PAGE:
- tell your doctor if you have or have ever had diabetes, gout, or liver disease.
- tell your doctor if you are pregnant, plan to become pregnant, or are breast-feeding. If you become pregnant while taking Amizide and hydrochlorothiazide, call your doctor immediately.
- if you are having surgery, including dental surgery, tell the doctor or dentist that you are taking Amizide and hydrochlorothiazide.
- you should know that Amizide and hydrochlorothiazide may cause dizziness, lightheadedness, and fainting when you get up too quickly from a lying position. This is more common when you first start taking Amizide and hydrochlorothiazide. To avoid this problem, get out of bed slowly, resting your feet on the floor for a few minutes before standing up. Alcohol can add to these side effects.
Like other potassium-conserving agents, Amizide may cause hyperkalemia (serum potassium levels greater than 5.5 mEq per liter) which, if uncorrected, is potentially fatal. Hyperkalemia occurs commonly (about 10%) when Amizide is used without a kaliuretic diuretic. This incidence is greater in patients with renal impairment, diabetes mellitus (with or without recognized renal insufficiency), and in the elderly. When Amizide is used concomitantly with a thiazide diuretic in patients without these complications, the risk of hyperkalemia is reduced to about 1-2%. It is thus essential to monitor serum potassium levels carefully in any patient receiving Amizide, particularly when it is first introduced, at the time of diuretic dosage adjustments, and during any illness that could affect renal function.
The risk of hyperkalemia may be increased when potassium-conserving agents, including Amilor >PRECAUTIONS , Drug Interactions. ) Warning signs or symptoms of hyperkalemia include paresthesias, muscular weakness, fatigue, flaccid paralysis of the extremities, bradycardia, shock, and ECG abnormalities. Monitoring of the serum potassium level is essential because mild hyperkalemia is not usually associated with an abnormal ECG.
When abnormal, the ECG in hyperkalemia is characterized primarily by tall, peaked T waves or elevations from previous tracings. There may also be lowering of the R wave and increased depth of the S wave, widening and even disappearance of the P wave, progressive widening of the QRS complex, prolongation of the PR interval, and ST depression.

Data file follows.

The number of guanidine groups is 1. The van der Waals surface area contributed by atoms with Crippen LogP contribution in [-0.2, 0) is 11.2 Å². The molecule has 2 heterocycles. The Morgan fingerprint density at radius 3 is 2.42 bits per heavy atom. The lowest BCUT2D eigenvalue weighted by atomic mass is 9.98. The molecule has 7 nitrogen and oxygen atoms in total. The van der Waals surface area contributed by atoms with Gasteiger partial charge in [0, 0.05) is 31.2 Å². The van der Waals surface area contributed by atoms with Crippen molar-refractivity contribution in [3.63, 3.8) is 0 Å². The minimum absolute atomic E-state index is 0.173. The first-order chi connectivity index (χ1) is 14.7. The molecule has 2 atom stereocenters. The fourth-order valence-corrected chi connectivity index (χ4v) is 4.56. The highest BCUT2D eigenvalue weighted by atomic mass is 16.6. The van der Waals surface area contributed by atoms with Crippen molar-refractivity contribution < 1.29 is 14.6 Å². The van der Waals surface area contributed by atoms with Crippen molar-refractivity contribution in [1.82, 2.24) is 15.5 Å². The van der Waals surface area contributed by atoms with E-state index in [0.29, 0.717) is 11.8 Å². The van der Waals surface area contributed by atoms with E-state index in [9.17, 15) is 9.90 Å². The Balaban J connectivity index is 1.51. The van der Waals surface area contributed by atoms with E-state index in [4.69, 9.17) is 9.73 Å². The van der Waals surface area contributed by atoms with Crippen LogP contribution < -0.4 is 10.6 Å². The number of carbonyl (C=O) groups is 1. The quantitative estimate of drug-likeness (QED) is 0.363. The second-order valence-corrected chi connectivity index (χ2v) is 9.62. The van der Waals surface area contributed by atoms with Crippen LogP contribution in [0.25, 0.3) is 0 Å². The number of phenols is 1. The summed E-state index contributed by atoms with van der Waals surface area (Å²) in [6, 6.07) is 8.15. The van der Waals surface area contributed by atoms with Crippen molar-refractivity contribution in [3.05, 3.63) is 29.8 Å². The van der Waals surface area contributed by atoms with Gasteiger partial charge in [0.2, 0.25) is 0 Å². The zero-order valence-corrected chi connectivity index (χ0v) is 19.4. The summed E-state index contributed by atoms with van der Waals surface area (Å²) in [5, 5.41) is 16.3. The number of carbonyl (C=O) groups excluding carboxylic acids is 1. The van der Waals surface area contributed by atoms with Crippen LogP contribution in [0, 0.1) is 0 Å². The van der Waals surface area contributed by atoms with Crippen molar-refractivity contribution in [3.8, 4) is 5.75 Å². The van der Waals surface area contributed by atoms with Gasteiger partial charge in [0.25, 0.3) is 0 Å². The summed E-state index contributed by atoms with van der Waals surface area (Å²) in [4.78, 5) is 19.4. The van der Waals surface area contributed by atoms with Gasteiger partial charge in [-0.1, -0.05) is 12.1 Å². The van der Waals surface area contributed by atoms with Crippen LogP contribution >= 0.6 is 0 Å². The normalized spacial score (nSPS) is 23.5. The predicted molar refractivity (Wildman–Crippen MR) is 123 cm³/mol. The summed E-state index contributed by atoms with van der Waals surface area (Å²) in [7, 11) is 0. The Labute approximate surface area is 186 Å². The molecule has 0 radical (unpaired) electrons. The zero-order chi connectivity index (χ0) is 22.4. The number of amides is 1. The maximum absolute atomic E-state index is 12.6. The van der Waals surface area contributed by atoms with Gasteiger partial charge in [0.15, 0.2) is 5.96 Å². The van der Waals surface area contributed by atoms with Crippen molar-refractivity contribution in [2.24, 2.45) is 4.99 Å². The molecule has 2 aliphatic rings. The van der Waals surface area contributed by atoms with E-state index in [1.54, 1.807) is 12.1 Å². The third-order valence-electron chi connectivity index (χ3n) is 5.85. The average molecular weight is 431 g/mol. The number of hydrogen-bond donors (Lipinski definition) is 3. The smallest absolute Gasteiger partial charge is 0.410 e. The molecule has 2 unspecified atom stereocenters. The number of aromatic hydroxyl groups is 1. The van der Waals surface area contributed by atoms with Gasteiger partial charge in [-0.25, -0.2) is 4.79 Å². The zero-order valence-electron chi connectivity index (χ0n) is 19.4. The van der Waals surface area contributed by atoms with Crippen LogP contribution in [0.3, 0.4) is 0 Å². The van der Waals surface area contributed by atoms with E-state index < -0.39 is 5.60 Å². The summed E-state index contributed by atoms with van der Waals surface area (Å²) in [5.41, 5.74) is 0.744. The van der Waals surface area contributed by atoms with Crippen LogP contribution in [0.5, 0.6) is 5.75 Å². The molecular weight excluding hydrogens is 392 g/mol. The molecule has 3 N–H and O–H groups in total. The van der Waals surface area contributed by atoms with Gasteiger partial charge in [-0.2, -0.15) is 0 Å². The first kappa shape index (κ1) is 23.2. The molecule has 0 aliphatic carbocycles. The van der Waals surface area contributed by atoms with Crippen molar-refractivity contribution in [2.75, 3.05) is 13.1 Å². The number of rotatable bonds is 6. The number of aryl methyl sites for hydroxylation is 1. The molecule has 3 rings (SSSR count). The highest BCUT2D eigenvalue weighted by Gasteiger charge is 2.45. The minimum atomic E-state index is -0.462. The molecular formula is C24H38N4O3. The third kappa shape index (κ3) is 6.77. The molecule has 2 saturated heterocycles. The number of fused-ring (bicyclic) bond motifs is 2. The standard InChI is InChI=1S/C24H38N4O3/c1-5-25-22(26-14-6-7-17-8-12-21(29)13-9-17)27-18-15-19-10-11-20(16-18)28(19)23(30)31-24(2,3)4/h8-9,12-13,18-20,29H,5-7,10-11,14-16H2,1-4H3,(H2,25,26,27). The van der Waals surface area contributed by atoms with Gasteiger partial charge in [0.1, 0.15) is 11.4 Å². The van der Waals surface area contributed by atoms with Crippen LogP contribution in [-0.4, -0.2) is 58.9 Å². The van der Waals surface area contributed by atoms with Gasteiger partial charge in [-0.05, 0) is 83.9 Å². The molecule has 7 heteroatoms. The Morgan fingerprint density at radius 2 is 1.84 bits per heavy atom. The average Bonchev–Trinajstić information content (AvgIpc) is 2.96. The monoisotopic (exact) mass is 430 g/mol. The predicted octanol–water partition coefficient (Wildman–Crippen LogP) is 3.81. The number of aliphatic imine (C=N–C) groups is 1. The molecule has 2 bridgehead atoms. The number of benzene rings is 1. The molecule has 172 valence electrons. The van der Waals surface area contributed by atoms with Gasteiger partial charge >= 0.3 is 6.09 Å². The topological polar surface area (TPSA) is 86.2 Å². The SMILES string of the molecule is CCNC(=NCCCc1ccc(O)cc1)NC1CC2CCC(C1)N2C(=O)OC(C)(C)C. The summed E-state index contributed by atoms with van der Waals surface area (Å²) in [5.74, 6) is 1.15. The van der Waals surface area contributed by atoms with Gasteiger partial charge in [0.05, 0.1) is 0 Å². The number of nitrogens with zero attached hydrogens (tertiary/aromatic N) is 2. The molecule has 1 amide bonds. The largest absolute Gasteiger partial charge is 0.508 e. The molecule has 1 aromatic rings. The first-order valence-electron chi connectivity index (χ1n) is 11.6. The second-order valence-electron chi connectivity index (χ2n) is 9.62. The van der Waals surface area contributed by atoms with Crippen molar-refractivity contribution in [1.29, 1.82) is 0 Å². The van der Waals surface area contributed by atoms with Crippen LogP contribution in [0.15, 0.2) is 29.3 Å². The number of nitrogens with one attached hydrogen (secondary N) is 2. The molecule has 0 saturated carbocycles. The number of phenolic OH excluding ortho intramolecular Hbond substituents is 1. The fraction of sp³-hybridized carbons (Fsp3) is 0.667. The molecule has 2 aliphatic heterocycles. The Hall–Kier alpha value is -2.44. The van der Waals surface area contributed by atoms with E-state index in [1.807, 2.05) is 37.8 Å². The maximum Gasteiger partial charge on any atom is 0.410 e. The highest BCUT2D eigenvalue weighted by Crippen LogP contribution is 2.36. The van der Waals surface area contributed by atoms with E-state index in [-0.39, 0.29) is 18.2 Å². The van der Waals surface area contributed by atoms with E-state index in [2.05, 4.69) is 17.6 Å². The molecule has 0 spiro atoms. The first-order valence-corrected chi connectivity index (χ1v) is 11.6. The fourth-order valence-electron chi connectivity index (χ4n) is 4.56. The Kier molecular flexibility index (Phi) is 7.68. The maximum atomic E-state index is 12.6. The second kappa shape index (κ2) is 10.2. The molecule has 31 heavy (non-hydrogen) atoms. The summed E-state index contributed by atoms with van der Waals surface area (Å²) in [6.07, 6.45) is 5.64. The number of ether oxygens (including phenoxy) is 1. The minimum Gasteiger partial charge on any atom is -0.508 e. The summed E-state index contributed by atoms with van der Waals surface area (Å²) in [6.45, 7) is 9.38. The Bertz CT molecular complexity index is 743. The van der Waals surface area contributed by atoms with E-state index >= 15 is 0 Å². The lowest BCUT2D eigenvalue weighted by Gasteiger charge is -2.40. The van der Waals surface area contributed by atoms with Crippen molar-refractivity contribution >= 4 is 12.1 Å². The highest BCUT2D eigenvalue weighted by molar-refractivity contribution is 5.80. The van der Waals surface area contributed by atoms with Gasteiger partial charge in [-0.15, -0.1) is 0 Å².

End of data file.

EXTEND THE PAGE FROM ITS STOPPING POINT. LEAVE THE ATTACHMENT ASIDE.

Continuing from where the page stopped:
Treatment of hyperkalemia: If hyperkalemia occurs in patients taking Amizide HCl, the drug should be discontinued immediately. If the serum potassium level exceeds 6.5 mEq per liter, active measures should be taken to reduce it. Such measures include the intravenous administration of sodium bicarbonate solution or oral or parenteral glucose with a rapid-acting insulin preparation. If needed, a cation exchange resin such as sodium polystyrene sulfonate may be given orally or by enema. Patients with persistent hyperkalemia may require dialysis.
In diabetic patients, hyperkalemia has been reported with the use of all potassium-conserving diuretics, including Amizide HCl, even in patients without evidence of diabetic nephropathy. Therefore, Amizide HCl should be avoided, if possible, in diabetic patients and, if it is used, serum electrolytes and renal function must be monitored frequently.
Amizide HCl should be discontinued at least 3 days before glucose tolerance testing.
Metabolic or Respiratory Acidosis
Antikaliuretic therapy should be instituted only with caution in severely ill patients in whom respiratory or metabolic acidosis may occur, such as patients with cardiopulmonary disease or poorly controlled diabetes. If Amizide HCl is given to these patients, frequent monitoring of acid-base balance is necessary. Shifts in acid-base balance alter the ratio of extracellular/intracellular potassium, and the development of acidosis may be associated with rapid increases in serum potassium levels.
See Also Warning section.
Before taking Amizide, tell your doctor or pharmacist if you are allergic to it; or if you have any other allergies. This product may contain inactive ingredients, which can cause allergic reactions or other problems. Talk to your pharmacist for more details.
Before using this medication, tell your doctor or pharmacist your medical history, especially of: untreated salt/mineral imbalance (such as high potassium, low sodium level), kidney disease, liver disease, diabetes, loss of too much body water (dehydration).
Before having surgery, tell your doctor or dentist about all the products you use (including prescription drugs, nonprescription drugs, and herbal products).
This drug may make you dizzy. Alcohol or marijuana (cannabis) can make you more dizzy. Do not drive, use machinery, or do anything that needs alertness until you can do it safely. Limit alcoholic beverages. Talk to your doctor if you are using marijuana (cannabis).
Significant loss of body water from too much sweating, vomiting, or diarrhea can also lower your blood pressure and worsen dizziness. Drink plenty of fluids to prevent these effects and dehydration. If you are on restricted fluid intake, consult your doctor for further instructions. Contact your doctor if you are unable to drink fluids or if you have persistent diarrhea/vomiting.